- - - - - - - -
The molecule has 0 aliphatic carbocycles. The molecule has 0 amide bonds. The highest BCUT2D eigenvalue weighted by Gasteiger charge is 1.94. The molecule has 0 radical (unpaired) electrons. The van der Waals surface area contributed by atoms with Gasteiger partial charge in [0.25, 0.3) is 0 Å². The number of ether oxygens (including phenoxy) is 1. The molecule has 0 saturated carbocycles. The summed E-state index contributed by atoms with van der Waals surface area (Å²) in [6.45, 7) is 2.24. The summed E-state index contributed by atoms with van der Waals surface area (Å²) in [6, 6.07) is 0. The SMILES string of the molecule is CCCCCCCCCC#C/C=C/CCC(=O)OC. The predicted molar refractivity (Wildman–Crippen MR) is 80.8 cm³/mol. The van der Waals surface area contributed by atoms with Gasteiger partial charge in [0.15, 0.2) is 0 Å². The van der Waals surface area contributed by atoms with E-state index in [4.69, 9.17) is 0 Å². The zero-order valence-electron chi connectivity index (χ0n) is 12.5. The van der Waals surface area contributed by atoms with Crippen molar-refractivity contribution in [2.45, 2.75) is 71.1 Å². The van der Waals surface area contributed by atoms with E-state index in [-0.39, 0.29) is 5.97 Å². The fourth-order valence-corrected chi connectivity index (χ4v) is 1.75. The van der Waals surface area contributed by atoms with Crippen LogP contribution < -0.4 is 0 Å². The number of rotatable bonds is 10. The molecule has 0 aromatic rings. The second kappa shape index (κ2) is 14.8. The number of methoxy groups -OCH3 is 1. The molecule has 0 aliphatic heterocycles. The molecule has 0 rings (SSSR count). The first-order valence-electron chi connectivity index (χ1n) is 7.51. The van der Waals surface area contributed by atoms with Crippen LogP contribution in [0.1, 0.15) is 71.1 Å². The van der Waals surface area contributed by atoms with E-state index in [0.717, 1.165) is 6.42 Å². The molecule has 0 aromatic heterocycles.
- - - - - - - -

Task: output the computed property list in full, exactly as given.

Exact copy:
The molecule has 0 aliphatic carbocycles. The molecule has 0 amide bonds. The highest BCUT2D eigenvalue weighted by Gasteiger charge is 1.94. The molecule has 0 radical (unpaired) electrons. The van der Waals surface area contributed by atoms with Gasteiger partial charge in [0.25, 0.3) is 0 Å². The number of ether oxygens (including phenoxy) is 1. The molecule has 0 saturated carbocycles. The summed E-state index contributed by atoms with van der Waals surface area (Å²) in [6.45, 7) is 2.24. The summed E-state index contributed by atoms with van der Waals surface area (Å²) in [6, 6.07) is 0. The SMILES string of the molecule is CCCCCCCCCC#C/C=C/CCC(=O)OC. The predicted molar refractivity (Wildman–Crippen MR) is 80.8 cm³/mol. The van der Waals surface area contributed by atoms with Gasteiger partial charge in [0.15, 0.2) is 0 Å². The van der Waals surface area contributed by atoms with E-state index in [4.69, 9.17) is 0 Å². The zero-order valence-electron chi connectivity index (χ0n) is 12.5. The van der Waals surface area contributed by atoms with Crippen molar-refractivity contribution in [2.45, 2.75) is 71.1 Å². The van der Waals surface area contributed by atoms with E-state index in [-0.39, 0.29) is 5.97 Å². The fourth-order valence-corrected chi connectivity index (χ4v) is 1.75. The van der Waals surface area contributed by atoms with Crippen LogP contribution < -0.4 is 0 Å². The number of rotatable bonds is 10. The molecule has 0 aromatic rings. The second kappa shape index (κ2) is 14.8. The number of methoxy groups -OCH3 is 1. The molecule has 0 aliphatic heterocycles. The molecule has 0 rings (SSSR count). The first-order valence-electron chi connectivity index (χ1n) is 7.51. The van der Waals surface area contributed by atoms with Crippen LogP contribution in [0.1, 0.15) is 71.1 Å². The van der Waals surface area contributed by atoms with E-state index in [0.717, 1.165) is 6.42 Å². The molecule has 0 aromatic heterocycles.